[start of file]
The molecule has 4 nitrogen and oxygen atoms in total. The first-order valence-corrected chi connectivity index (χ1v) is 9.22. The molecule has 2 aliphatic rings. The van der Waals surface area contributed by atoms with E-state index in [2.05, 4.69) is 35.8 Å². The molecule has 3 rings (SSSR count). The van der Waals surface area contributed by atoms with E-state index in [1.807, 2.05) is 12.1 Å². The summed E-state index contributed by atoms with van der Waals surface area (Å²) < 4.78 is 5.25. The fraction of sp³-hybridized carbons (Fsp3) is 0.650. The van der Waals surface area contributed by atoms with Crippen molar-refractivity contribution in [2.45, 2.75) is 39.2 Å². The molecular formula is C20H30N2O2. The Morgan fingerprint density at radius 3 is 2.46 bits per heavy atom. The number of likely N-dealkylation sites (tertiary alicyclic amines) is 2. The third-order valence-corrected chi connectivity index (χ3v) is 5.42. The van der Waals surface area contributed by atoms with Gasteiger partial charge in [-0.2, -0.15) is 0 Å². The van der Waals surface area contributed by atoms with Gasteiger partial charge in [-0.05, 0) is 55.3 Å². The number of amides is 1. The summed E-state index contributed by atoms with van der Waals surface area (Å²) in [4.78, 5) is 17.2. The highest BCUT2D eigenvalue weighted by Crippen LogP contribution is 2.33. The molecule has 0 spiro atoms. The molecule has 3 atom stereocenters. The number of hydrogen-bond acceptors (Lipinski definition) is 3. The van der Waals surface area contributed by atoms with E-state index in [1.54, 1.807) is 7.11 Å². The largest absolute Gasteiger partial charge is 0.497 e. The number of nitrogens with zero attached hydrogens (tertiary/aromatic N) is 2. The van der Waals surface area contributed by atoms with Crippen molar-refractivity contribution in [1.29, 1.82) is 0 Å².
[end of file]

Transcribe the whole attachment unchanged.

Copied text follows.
The molecule has 4 nitrogen and oxygen atoms in total. The first-order valence-corrected chi connectivity index (χ1v) is 9.22. The molecule has 2 aliphatic rings. The van der Waals surface area contributed by atoms with E-state index in [2.05, 4.69) is 35.8 Å². The molecule has 3 rings (SSSR count). The van der Waals surface area contributed by atoms with E-state index in [1.807, 2.05) is 12.1 Å². The summed E-state index contributed by atoms with van der Waals surface area (Å²) < 4.78 is 5.25. The fraction of sp³-hybridized carbons (Fsp3) is 0.650. The van der Waals surface area contributed by atoms with Crippen molar-refractivity contribution in [2.45, 2.75) is 39.2 Å². The molecular formula is C20H30N2O2. The Morgan fingerprint density at radius 3 is 2.46 bits per heavy atom. The number of likely N-dealkylation sites (tertiary alicyclic amines) is 2. The third-order valence-corrected chi connectivity index (χ3v) is 5.42. The van der Waals surface area contributed by atoms with Gasteiger partial charge in [-0.2, -0.15) is 0 Å². The van der Waals surface area contributed by atoms with Gasteiger partial charge in [-0.05, 0) is 55.3 Å². The number of amides is 1. The summed E-state index contributed by atoms with van der Waals surface area (Å²) in [4.78, 5) is 17.2. The highest BCUT2D eigenvalue weighted by Crippen LogP contribution is 2.33. The molecule has 0 spiro atoms. The molecule has 3 atom stereocenters. The number of hydrogen-bond acceptors (Lipinski definition) is 3. The van der Waals surface area contributed by atoms with E-state index in [1.54, 1.807) is 7.11 Å². The largest absolute Gasteiger partial charge is 0.497 e. The number of nitrogens with zero attached hydrogens (tertiary/aromatic N) is 2. The van der Waals surface area contributed by atoms with Crippen molar-refractivity contribution in [1.29, 1.82) is 0 Å².